A few years ago, I sat in a conference room waiting for the next speaker. I did not know her, and certainly did not know how much the next hour would impact me and the work that I do with organizations.
Carol Dweck is a Professor of Psychology at Stanford University and is known for her work on Mindset. Very simply, Dweck wondered … why do people with seemingly similar talent, often end up achieving different levels of performance (and well-being)? The difference, Dweck’s research has demonstrated, comes down to a difference in Mindset.
Mindset is a mental attitude that determines how you will interpret and respond to situations in your life. Some people have a Fixed Mindset, the belief that abilities and talents are fixed at birth. Just like eye colour, people with this Mindset believe that you are born with certain talents and abilities and there is not much you can do to change that. Other people have a Growth Mindset, the belief that talent and abilities can be developed. People with this Mindset believe that these qualities are more like a muscle – and hard work can develop your skills and abilities, and that you can make your brain stronger.
Some of the key differences between the mindsets are shown in the visual below:
It is important to keep in mind that you can have different Mindsets for different things. For example, you can have a Growth Mindset about your ability to learn in school, and a Fixed Mindset about your ability to perform in team sports (which was the case for me…which is why my Fixed Mindset about team sports left me with extra time to pursue other “activities” like smoking behind the school, rather than trying to learn and improve at team sports!)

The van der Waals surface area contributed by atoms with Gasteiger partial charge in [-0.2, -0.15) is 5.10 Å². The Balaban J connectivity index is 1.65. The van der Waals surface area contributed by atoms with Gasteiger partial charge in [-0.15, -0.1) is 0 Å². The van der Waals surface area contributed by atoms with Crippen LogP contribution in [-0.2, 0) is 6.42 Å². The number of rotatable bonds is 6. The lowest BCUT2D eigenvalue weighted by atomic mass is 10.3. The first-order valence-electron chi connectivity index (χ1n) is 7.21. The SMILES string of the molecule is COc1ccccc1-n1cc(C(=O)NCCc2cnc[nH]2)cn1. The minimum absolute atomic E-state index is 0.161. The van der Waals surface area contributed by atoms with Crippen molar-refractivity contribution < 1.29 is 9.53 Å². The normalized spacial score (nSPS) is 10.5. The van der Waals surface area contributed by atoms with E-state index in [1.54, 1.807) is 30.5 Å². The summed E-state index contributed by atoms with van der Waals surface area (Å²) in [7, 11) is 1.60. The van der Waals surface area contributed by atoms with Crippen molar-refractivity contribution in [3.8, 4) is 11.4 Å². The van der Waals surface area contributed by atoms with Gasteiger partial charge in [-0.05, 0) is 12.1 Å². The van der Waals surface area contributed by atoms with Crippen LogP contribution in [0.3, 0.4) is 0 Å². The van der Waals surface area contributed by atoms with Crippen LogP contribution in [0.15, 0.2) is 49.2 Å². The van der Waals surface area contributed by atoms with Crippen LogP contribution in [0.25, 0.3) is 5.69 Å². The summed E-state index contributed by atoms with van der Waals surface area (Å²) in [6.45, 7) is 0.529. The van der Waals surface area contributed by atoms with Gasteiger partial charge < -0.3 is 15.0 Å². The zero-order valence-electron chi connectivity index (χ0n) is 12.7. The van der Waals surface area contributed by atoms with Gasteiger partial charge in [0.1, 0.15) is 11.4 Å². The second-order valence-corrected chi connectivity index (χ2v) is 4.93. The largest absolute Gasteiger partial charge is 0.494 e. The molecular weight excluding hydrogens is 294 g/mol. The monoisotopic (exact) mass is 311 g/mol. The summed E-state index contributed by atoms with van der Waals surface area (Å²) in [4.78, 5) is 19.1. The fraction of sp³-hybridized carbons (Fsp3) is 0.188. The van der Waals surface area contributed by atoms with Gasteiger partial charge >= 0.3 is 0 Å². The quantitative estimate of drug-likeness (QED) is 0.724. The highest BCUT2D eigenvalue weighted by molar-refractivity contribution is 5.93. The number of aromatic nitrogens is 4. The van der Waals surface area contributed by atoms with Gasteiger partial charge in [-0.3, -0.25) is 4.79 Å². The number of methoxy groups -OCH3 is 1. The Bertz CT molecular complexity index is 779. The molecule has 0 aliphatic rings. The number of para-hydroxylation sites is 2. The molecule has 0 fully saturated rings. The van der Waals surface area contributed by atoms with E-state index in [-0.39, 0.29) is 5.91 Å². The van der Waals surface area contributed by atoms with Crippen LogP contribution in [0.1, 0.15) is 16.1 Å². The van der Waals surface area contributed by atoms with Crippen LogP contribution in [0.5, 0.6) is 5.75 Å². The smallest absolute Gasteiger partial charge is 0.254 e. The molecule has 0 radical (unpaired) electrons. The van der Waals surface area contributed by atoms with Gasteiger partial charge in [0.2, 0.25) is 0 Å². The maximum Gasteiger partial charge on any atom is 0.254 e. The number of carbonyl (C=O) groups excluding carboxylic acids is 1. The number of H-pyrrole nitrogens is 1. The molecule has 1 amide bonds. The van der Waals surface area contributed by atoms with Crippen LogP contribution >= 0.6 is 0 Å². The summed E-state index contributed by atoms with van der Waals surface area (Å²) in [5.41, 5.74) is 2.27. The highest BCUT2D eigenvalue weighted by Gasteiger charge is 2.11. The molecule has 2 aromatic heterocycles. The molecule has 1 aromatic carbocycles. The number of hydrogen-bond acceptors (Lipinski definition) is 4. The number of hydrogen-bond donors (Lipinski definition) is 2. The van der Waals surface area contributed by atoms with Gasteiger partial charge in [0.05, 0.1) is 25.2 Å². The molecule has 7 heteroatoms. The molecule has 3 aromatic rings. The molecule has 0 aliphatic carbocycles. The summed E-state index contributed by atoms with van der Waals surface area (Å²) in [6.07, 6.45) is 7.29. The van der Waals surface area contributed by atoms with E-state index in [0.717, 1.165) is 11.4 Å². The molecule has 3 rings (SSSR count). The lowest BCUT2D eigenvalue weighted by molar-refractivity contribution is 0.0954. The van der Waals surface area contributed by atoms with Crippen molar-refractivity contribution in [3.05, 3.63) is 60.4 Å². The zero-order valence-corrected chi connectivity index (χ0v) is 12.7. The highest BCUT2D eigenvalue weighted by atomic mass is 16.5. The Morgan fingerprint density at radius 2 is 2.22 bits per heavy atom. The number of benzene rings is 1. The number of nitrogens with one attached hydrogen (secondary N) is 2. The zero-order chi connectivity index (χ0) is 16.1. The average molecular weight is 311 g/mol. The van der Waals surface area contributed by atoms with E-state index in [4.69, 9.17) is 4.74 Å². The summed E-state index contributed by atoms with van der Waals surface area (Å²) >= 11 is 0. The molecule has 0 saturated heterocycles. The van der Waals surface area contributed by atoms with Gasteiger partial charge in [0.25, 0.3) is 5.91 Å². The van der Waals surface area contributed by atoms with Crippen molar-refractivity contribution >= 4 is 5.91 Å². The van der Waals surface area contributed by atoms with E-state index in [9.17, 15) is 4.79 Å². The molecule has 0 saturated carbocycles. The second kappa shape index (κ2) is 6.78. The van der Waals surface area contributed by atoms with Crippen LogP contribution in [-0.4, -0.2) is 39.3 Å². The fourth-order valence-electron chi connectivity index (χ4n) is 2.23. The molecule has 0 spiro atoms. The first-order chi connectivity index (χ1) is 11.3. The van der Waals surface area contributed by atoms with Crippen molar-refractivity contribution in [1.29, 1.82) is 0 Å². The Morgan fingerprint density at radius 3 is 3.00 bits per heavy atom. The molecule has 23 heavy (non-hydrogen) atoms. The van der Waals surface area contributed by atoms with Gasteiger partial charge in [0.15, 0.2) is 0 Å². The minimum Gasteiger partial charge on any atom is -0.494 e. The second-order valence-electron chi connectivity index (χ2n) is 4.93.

The research is clear; you perform better, are more motivated, are more resilient to change, and are happier overall, when you have a Growth Mindset.
Applying effort, struggling, and challenging yourself actually strengthens the connections between neurons in your brain and leads you to become ‘smarter’ (improving your overall talents and abilities).
Here are some things you can do to begin to foster a Growth Mindset:
- Choose to believe that talent can be developed.
- View effort as useful, because it leads to growth.
- Embrace challenges and persevere; frame them as opportunities to learn.
- Be curious and engage with others; ask them about their strategies so you can learn from them.
- Use mistakes to help you learn.
- Ask for, appreciate, and use feedback from others.
I know this seems simple on the surface. “Of course I have a Growth Mindset!” you might be thinking! I encourage you to pause…and reflect.
My experience is that the Mindset is deeply ingrained in you…and being mindful to your thoughts and reactions will help you identify where and when you might have a Fixed versus a Growth Mindset.
For example, when you see someone else succeed, do you feel resentful and threatened (Fixed) or do you celebrate that person’s success – become inspired by it (Growth)?
When you make a mistake, are you tempted to hide it or to blame someone else (Fixed) or do you own the mistake, learn from it and share that learning with others (Growth)?
When someone offers you feedback, do you become defensive (Fixed) or do you see the feedback as an opportunity to learn and grow (Growth)?
Pay attention…the voice in your head is speaking to you…what is it saying?
Deri Latimer is an expert in positive possibilities for people! A TEDx Speaker, Author, and Organizational consultant, Deri works with organizations who want to create happy and healthy workplaces for increased positivity, productivity and prosperity!